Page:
The demands of life outstrip the ability of service clubs, sports, work, or any human activity to bring lasting and ultimate meaning. Twelve-step programs are not enough. Fame and power vanish. Beauty fades. Physical strength wanes. Dreams disappear. Prodigals don’t return. Expectations are unfulfilled. Spouses die. What then? Without your message- -despair. With your message–hope. Hope that does not disappoint. Hope that has a future.

You must never underestimate the impact of who you are and what you do. You must resist the temptation to dwell on the shortcoming of our work. Yes there are frustrations. But there is also fruit. It is easy to be distracted by the visible impact of the family disintegrating in your midst, without remembering the families that are intact and functioning because of your invisible influence. There are and will be financial crises that would be eased if more of us in the pews were serious about stewardship. Apathy will continue to exist. Those we esteem may fall and disappoint us. Because we still feel the effects of our sinful nature, only that amazing grace, which makes your walk and mine possible, is sufficient for us to try again. God’s mercy is new every morning.

His grace changes our hearts from an orientation of self to an orientation of others. We learn to give and be glad. His constant presence reminds us that there is still time to obey His call. We learn that He patiently waits for us to return to Him. When we fall and disappoint, He raises us up and comforts us. We learn that He does not abandon us to our failures but supplies strength in our weakness. This God who called you into ministry is a great and mighty God. One whose faithfulness never ends.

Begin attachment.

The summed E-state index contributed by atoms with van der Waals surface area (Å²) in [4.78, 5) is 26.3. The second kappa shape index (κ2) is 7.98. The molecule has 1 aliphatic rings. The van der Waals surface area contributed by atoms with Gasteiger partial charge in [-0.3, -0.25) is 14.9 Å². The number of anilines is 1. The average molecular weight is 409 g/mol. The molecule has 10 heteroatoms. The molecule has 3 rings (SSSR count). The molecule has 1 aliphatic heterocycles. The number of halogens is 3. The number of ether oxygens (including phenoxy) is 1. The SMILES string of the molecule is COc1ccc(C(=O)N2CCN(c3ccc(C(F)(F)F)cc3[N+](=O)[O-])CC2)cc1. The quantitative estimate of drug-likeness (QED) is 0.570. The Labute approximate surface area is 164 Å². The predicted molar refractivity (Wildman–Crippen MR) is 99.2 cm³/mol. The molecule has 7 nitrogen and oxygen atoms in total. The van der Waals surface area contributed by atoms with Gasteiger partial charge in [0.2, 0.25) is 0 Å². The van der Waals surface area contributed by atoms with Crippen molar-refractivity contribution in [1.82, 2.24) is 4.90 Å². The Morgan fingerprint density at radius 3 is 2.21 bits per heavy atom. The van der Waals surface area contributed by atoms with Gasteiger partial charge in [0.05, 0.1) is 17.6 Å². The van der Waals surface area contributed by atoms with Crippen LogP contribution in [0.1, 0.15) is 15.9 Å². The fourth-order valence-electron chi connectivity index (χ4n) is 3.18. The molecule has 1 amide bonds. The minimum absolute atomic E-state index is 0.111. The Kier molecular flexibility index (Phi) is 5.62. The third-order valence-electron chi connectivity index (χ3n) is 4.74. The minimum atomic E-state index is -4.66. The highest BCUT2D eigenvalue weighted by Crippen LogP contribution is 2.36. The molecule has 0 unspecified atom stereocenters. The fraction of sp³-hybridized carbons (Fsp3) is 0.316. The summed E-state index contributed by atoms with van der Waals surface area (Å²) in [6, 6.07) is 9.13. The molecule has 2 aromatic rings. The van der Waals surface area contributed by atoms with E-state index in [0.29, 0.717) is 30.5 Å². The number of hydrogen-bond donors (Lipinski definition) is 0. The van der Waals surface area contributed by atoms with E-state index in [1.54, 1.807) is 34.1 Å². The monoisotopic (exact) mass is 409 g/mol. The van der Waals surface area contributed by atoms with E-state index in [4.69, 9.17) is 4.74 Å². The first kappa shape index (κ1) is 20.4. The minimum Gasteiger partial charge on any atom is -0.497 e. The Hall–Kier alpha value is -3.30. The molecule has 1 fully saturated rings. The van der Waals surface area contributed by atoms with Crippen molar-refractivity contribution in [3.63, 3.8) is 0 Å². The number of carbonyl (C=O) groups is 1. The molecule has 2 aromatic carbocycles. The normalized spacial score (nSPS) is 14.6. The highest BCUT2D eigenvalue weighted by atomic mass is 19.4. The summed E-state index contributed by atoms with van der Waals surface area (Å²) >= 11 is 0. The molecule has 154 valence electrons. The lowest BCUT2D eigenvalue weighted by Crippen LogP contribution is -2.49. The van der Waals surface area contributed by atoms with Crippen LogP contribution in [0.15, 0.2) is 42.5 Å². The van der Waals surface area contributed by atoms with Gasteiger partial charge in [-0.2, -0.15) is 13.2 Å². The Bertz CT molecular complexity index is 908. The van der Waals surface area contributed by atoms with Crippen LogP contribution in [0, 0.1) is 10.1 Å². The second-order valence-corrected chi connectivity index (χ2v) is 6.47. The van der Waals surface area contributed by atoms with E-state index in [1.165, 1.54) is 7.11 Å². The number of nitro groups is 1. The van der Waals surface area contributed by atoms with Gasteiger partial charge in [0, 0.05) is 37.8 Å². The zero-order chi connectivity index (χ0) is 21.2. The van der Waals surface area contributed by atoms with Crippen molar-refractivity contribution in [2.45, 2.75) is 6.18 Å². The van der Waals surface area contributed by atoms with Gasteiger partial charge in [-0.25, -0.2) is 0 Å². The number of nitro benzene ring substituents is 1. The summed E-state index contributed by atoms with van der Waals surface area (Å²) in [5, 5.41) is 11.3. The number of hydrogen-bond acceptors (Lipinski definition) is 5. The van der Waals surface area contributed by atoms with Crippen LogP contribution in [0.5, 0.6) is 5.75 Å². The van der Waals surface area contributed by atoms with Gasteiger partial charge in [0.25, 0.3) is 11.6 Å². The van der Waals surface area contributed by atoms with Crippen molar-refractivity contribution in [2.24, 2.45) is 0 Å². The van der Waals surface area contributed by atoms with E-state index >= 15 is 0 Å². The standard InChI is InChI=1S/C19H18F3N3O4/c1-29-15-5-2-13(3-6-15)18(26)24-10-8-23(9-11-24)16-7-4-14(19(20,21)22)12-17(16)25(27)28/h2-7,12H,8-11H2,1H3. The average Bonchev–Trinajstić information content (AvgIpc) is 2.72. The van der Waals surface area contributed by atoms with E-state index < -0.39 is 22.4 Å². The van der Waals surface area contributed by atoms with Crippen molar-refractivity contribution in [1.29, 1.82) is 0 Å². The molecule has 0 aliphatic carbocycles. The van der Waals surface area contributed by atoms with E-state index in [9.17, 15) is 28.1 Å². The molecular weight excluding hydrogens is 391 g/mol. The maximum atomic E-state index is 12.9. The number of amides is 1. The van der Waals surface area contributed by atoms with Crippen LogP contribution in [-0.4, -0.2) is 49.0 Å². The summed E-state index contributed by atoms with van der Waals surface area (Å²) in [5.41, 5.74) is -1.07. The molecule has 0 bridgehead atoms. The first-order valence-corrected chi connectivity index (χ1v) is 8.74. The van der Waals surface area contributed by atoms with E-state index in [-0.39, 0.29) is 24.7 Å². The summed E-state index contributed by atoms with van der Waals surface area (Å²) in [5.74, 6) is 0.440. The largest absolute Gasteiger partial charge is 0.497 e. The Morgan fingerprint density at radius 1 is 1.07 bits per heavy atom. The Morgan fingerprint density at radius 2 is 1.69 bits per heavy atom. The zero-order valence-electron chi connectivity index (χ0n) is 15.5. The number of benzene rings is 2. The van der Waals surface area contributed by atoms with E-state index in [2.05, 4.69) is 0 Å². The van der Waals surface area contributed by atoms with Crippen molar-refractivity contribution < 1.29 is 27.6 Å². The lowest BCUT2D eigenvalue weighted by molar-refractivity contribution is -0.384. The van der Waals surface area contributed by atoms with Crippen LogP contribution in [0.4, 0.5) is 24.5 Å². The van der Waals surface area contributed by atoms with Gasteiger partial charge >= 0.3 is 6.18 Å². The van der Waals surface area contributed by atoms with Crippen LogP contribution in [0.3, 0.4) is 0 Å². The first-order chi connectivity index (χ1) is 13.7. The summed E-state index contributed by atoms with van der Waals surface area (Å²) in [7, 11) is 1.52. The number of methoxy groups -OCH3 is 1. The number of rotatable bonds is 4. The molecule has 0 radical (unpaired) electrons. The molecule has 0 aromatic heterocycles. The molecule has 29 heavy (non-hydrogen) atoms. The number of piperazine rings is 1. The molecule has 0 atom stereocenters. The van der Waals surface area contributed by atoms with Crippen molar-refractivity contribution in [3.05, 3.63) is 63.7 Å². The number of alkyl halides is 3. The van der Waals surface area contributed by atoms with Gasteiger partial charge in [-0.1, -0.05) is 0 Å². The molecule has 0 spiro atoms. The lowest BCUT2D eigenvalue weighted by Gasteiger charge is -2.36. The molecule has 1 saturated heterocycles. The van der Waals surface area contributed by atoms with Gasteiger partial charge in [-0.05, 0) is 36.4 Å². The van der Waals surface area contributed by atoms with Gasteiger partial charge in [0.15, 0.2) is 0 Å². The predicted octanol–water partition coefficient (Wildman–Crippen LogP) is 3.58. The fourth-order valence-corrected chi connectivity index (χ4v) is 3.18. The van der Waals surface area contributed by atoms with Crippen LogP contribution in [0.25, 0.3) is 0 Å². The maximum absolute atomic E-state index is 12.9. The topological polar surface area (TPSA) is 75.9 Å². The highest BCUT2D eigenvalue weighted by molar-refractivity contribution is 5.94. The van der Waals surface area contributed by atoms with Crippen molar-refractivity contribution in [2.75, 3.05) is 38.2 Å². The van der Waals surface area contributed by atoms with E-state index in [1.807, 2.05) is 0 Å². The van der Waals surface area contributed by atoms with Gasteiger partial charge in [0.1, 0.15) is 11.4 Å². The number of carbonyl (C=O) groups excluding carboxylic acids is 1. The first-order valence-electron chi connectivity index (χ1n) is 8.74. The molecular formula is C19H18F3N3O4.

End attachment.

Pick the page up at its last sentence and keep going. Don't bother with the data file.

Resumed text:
Don’t quit on us. Don’t quit on yourself. God remains at work in all of us. So take courage from this view from the pew; we are in this work together. These words, written by one person, are views shared by countless thousands. we say to you at the moment of your discouragement: “Persevere.” We pray for you at the moment of your need: “Lord, deliver.” We stand with you when you think you are all alone. God’s presence is enough. He is able. He began a good work in you. He will be faithful to complete it.

God bless you.

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What Price?

by on Apr.01, 2009, under Life Poems

Life Poems represent various aspects of how God has actively been involved in changing me into the person He has always intended. What Price? is a different poem for me. It shows how God opened John 11 and 12 to show me the worth that each of us has and the price that He was willing to pay for our redemption. My prayer is that you will read it with an open expectancy to learn how much He values you … just as you are.

Lazarus was dead four days
We all have heard the story,
When Jesus came and Lazarus ‘rose
The people sang God’s glory.

What was the price He paid that day
To call one from the grave?
Bring life anew where once was death
Another soul to save?

Was it for fame and shouted cheers
The loud hosannas ringing?
To be acknowledged by the crowds
That came palm branches bringing?

Or was it love that caused His hand
At last to move in healing?
Was this the time to show the world
God’s larger plan revealing?

For just as sure as one gained life
Another’s life was ended
Jesus knew His act that day
To calvary would send Him.

That is why Jesus wept
Why His heart was filled with sorrow
He knew the path that lay ahead
Crucifixion on the morrow.

Yet while He knew that pain and death
Would hide His father’s face
His actions then, and ever since
Spoke only of His grace.

Life is the price He paid
Two thousand years ago
Life is what He gives to us
That we may live also.

Don’t marvel then at what was done
For Lazarus of old
Marvel at what He’s done for you
Make sure your story’s told.